How to replace procmail with fdm

 

 

 

Procmail is still widely used although it is no longer maintained. Its former maintainer on OpenBSD, Philip Gunther, has said that it should be removed from the ports list because of security vulnerability, although it is still there. A suggested alternative is fdm, which both fetches the mail from a POP3 server and filters it, thus replacing both fetchmail and procmail.

I’d been using procmail with fetchmail for a long time but I thought perhaps I should switch to fdm. The main difficulty was that the documentation I found was less complete than what is available for procmail and it took me a fair amount of time to configure it to use my spam filter, which is qsf.

Here is my fdm.conf for anyone who is thinking of making the same switch.  Qsf writes “SPAM” in the subject line of suspect emails so that’s what I filter on.

My fdm.conf


# fdm.conf – see the fdm manual for explanations of the code.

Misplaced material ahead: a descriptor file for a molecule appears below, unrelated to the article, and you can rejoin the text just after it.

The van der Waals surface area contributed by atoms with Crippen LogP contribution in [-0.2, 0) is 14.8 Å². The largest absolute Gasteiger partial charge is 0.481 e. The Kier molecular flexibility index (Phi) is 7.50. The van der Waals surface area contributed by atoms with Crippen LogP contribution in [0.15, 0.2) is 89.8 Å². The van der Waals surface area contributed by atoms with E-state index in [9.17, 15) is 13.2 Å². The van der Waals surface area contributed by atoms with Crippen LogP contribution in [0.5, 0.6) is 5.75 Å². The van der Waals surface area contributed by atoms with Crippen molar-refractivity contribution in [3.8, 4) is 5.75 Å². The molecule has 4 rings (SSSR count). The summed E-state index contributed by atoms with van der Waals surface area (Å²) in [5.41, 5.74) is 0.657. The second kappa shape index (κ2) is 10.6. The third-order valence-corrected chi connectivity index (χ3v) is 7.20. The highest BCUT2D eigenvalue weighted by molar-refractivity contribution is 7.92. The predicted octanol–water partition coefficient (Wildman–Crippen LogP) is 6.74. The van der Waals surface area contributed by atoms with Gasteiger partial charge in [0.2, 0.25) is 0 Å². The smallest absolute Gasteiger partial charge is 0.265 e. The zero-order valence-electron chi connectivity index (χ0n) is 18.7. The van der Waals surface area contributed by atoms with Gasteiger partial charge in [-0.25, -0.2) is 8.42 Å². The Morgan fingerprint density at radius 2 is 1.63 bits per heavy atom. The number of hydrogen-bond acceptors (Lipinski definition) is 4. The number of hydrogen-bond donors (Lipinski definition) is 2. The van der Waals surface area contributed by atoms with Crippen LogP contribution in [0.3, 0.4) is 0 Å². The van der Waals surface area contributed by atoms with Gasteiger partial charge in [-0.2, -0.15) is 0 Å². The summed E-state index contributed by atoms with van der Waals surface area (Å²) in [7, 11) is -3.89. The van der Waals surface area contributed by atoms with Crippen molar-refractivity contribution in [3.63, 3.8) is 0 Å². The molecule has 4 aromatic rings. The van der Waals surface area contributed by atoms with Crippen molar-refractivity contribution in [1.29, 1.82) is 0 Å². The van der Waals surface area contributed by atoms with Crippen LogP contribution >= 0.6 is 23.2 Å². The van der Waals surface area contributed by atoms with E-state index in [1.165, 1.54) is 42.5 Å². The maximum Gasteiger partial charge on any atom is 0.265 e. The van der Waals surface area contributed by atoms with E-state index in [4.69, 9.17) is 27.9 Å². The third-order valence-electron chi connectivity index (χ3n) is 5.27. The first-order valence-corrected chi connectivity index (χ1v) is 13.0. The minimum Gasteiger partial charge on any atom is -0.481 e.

# Set the maximum size of mail:
set maximum-size 128M

# connection settings for my ISP’s mail server:
account “<my POP3 account>”
pop3 server “<my POP3 server>”
user “<my email address>”
pass “<my password>”

# filtering rules (adapted from my .procmailrc:
match “^(To|Cc):.*lyx-users@lists.lyx.org” action mbox “%h/Mail/lyx-users”
match “^(To|cc|Cc|Sender): .*misc@openbsd.org” action mbox “%h/Mail/openbsd”
match “^Subject:.*Sucuri Alert” action mbox “%h/Mail/sucuri” action pipe “cat > /dev/null”

# forward some mail to a different account (see “My forward file” below):
match “^From:.*Facebook” action pipe “%h/.forward”

# Spam filter rules:
action “spamfilter” rewrite “/home/ac/bin/qsf -s”
match all action “spamfilter” continue
match “^Subject:.*SPAM” action mbox “%h/Mail/spam”

# Set spoolfile for incoming mail:
action “inbox” mbox “/var/mail/ac”
match all action “inbox”


My .forward file

smtp <user@example.com>

Our murderous ancestors?

As David Reich explains in his recent book, genetic studies provide  evidence for the westward spread into central Europe of the Yamnaya
people from the stepes of Central Asia about five thousand years ago. This event is credited with the introduction of Indo-European languages. But exactly how the Yamnaya spread is uncertain. New Scientist has an interesting article on this by Colin Barras, with a rather sensationalist reference to the Yamnaya as ‘the most murderous people’.